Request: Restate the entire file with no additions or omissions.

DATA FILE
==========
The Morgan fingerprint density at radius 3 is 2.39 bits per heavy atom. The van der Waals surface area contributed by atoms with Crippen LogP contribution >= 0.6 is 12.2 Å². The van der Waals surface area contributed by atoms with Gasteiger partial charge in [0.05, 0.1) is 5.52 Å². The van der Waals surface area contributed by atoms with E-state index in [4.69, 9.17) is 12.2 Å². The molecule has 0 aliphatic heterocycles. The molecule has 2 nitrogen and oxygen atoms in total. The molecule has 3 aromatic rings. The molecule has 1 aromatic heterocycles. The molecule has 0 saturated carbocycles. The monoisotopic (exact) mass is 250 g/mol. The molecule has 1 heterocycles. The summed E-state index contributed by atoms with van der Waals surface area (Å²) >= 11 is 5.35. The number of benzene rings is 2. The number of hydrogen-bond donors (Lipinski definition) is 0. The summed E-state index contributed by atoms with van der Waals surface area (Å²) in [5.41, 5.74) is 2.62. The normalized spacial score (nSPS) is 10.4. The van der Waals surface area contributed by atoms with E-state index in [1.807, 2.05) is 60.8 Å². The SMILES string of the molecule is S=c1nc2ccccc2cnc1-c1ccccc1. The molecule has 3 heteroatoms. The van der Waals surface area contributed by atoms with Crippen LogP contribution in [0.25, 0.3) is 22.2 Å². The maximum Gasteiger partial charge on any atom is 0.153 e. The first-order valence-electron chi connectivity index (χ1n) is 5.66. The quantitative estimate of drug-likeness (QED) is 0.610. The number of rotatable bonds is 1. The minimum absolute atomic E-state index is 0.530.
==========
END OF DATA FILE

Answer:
The Morgan fingerprint density at radius 3 is 2.39 bits per heavy atom. The van der Waals surface area contributed by atoms with Crippen LogP contribution >= 0.6 is 12.2 Å². The van der Waals surface area contributed by atoms with Gasteiger partial charge in [0.05, 0.1) is 5.52 Å². The van der Waals surface area contributed by atoms with E-state index in [4.69, 9.17) is 12.2 Å². The molecule has 0 aliphatic heterocycles. The molecule has 2 nitrogen and oxygen atoms in total. The molecule has 3 aromatic rings. The molecule has 1 aromatic heterocycles. The molecule has 0 saturated carbocycles. The monoisotopic (exact) mass is 250 g/mol. The molecule has 1 heterocycles. The summed E-state index contributed by atoms with van der Waals surface area (Å²) >= 11 is 5.35. The number of benzene rings is 2. The number of hydrogen-bond donors (Lipinski definition) is 0. The summed E-state index contributed by atoms with van der Waals surface area (Å²) in [5.41, 5.74) is 2.62. The normalized spacial score (nSPS) is 10.4. The van der Waals surface area contributed by atoms with E-state index in [1.807, 2.05) is 60.8 Å². The SMILES string of the molecule is S=c1nc2ccccc2cnc1-c1ccccc1. The molecule has 3 heteroatoms. The van der Waals surface area contributed by atoms with Crippen LogP contribution in [0.25, 0.3) is 22.2 Å². The maximum Gasteiger partial charge on any atom is 0.153 e. The first-order valence-electron chi connectivity index (χ1n) is 5.66. The quantitative estimate of drug-likeness (QED) is 0.610. The number of rotatable bonds is 1. The minimum absolute atomic E-state index is 0.530.